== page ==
Two years ago, Local 802 began a unique relationship with the New York Musical Theatre Festival. The festival’s mission is to present new talent and provide an arena for independent and commercial producers and artists to collaborate.
The union became aware of the festival in 2004, its debut year. We realized that reaching out to this type of festival could provide a mutually beneficial relationship for the theatre community as a whole.
Around then we established the union’s Theatre Community Initiative. The concept is simple: Local 802 should be involved in every stage of a theatrical project, from its developmental stage all the way through its Broadway run, if it goes that far. Our job is to get in early, find the shows just as they’re starting, and create relationships with the musicians and the producers.
Outreach is the name of the game and our support of the New York Musical Theatre Festival is part of it. The union’s Broadway Committee and the Small Theatres Committee are part of the teamwork.
Our work with the festival has paid off. Many of these shows go on to Off Broadway, under an 802 contract. “Altar Boyz,” “Captain Louie,” “Great American Trailer Park” and “Title of Show” are a few such productions. We find that one in five festival productions go on to commercial runs.
As an added bonus, we get new members.
More importantly, when it comes time to organize a new Off Broadway show, it helps if we already know the players.
This year, Local 802 will continue as an industry patron to the festival, making both a financial contribution as well as purchasing an ad in their program.
Our donation to the festival allows us two tickets to each production. Also, Local 802 logo’s and mission statement will appear in the programs. These production “Showbills” are also supposed to include the names of the musicians along with biographical information.
During the festival, Local 802 staff and theatre musician volunteers will attend as many of the productions as possible. In 2005 we attended approximately 40 new musicals.
Our goal is to support the show — and specifically to support the musicians. We take time to speak with the musicians at each show.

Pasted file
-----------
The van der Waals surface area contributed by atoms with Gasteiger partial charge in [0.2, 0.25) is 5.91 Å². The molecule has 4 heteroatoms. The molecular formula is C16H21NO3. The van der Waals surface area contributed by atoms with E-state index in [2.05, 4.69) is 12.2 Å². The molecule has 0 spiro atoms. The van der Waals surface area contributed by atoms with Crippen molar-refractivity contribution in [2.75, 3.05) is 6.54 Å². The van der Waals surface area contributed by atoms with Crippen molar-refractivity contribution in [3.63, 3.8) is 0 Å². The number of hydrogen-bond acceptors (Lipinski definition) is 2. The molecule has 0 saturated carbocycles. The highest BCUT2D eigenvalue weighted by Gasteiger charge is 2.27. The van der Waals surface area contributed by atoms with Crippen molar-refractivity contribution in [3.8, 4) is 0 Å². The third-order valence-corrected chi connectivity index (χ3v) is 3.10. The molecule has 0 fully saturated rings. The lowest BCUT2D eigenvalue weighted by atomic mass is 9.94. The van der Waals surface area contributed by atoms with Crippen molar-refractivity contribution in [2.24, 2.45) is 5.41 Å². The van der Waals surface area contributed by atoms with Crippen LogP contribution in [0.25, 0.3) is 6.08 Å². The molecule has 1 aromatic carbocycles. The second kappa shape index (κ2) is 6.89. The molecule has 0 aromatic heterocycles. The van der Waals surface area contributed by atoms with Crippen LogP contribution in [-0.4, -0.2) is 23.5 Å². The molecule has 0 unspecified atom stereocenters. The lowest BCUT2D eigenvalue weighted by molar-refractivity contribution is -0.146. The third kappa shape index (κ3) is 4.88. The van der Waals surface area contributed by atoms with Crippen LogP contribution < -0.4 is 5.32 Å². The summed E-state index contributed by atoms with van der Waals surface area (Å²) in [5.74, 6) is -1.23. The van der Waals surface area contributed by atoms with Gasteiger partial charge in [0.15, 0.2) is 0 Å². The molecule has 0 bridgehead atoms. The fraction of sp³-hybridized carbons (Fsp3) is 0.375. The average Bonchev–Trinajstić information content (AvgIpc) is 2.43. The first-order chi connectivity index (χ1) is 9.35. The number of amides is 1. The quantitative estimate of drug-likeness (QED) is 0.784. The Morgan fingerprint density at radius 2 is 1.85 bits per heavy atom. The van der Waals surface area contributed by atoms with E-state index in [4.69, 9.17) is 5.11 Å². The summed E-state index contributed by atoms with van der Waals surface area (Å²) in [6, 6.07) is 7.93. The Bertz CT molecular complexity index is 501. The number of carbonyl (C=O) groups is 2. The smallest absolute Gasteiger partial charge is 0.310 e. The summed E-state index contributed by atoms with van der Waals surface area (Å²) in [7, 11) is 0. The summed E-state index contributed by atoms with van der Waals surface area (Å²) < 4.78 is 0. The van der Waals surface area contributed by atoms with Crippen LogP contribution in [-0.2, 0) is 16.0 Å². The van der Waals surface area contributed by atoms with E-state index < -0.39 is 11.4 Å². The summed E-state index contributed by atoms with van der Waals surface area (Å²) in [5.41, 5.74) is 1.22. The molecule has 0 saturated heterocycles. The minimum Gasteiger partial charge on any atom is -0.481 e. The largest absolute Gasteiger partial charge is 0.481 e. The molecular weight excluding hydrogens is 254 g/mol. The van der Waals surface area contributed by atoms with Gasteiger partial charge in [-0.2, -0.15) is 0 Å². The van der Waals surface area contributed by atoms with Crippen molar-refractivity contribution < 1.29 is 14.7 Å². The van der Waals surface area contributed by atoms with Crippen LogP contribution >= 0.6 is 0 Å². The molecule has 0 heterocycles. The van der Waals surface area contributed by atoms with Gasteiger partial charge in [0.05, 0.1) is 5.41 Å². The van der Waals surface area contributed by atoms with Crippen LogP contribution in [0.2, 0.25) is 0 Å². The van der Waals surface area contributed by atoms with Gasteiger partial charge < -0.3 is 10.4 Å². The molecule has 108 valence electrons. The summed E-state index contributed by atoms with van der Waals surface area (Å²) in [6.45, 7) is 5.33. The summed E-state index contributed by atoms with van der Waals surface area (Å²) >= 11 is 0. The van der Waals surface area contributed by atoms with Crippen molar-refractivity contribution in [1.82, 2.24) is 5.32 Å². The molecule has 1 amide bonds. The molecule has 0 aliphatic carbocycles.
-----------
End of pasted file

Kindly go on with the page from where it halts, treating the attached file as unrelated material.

The festival opens Sept. 17. Before that, Local 802 reps will provide our updated theatrical showcase guidelines to both producers and musicians.
(These “Theatrical Showcase Rules & Regulations” are also available at www.Local802afm.org; click on “Wage & Contract Info” from the upper right, blue bar menus.)
Once the festival has ended in October, Local 802 will again host a networking opportunity for festival participants — both past and present — in the form of a panel discussion and a meet-and-greet at the union. In 2005 over 60 musicians attended, and we had a panel of 12 theatrical professionals.
The panel this year will include music directors, conductors, orchestrators, playing musicians, music copyists and contractors.
Following the panel discussion, musicians will have time to network and enjoy refreshments.
It is important at this early stage that musicians become aware that there is a community and that being a part of Local 802 is an essential part of building a prosperous career.
The union’s goal is to reach out to other theatre festivals. The future of live musical theatre begins here. Local 802 has not yet had a presence at the New York International Fringe Festival and the National Alliance for Musical Theatre.
In 2004, the Fringe presented 39 musicals. That same year, the New York Musical Theatre Festival presented 31 musicals and the National Alliance for Musical Theatre presented eight.
Some of the shows from the Fringe that went to commercial productions were “Urinetown,” “Joys of Sex,” “Debbie Does Dallas” and “Evil Dead.”
The responsibility of reaching out to new producers and musicians lies with Local 802. It is important that we continue to support the festivals and the musicians doing this work.
The New York Musical Theatre Festival runs from Sept. 17 to Oct. 17. See www.nymf.org.